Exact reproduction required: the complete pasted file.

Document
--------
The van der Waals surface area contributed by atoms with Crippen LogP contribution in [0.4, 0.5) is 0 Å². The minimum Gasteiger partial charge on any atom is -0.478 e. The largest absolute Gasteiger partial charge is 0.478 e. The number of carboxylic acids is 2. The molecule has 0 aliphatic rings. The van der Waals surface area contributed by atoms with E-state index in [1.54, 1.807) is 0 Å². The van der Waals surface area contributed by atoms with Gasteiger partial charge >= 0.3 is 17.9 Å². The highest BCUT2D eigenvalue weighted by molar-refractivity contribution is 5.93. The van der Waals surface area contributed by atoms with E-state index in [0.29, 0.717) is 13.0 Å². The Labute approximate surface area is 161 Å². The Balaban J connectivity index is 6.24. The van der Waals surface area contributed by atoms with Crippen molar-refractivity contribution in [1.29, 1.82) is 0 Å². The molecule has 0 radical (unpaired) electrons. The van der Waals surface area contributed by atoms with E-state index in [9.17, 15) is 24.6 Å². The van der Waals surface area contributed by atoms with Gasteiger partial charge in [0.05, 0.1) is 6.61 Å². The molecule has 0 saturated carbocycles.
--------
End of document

The van der Waals surface area contributed by atoms with Crippen LogP contribution in [0.4, 0.5) is 0 Å². The minimum Gasteiger partial charge on any atom is -0.478 e. The largest absolute Gasteiger partial charge is 0.478 e. The number of carboxylic acids is 2. The molecule has 0 aliphatic rings. The van der Waals surface area contributed by atoms with E-state index in [1.54, 1.807) is 0 Å². The van der Waals surface area contributed by atoms with Gasteiger partial charge >= 0.3 is 17.9 Å². The highest BCUT2D eigenvalue weighted by molar-refractivity contribution is 5.93. The van der Waals surface area contributed by atoms with E-state index in [0.29, 0.717) is 13.0 Å². The Labute approximate surface area is 161 Å². The Balaban J connectivity index is 6.24. The van der Waals surface area contributed by atoms with Crippen molar-refractivity contribution in [1.29, 1.82) is 0 Å². The molecule has 0 radical (unpaired) electrons. The van der Waals surface area contributed by atoms with E-state index in [9.17, 15) is 24.6 Å². The van der Waals surface area contributed by atoms with Gasteiger partial charge in [0.05, 0.1) is 6.61 Å². The molecule has 0 saturated carbocycles.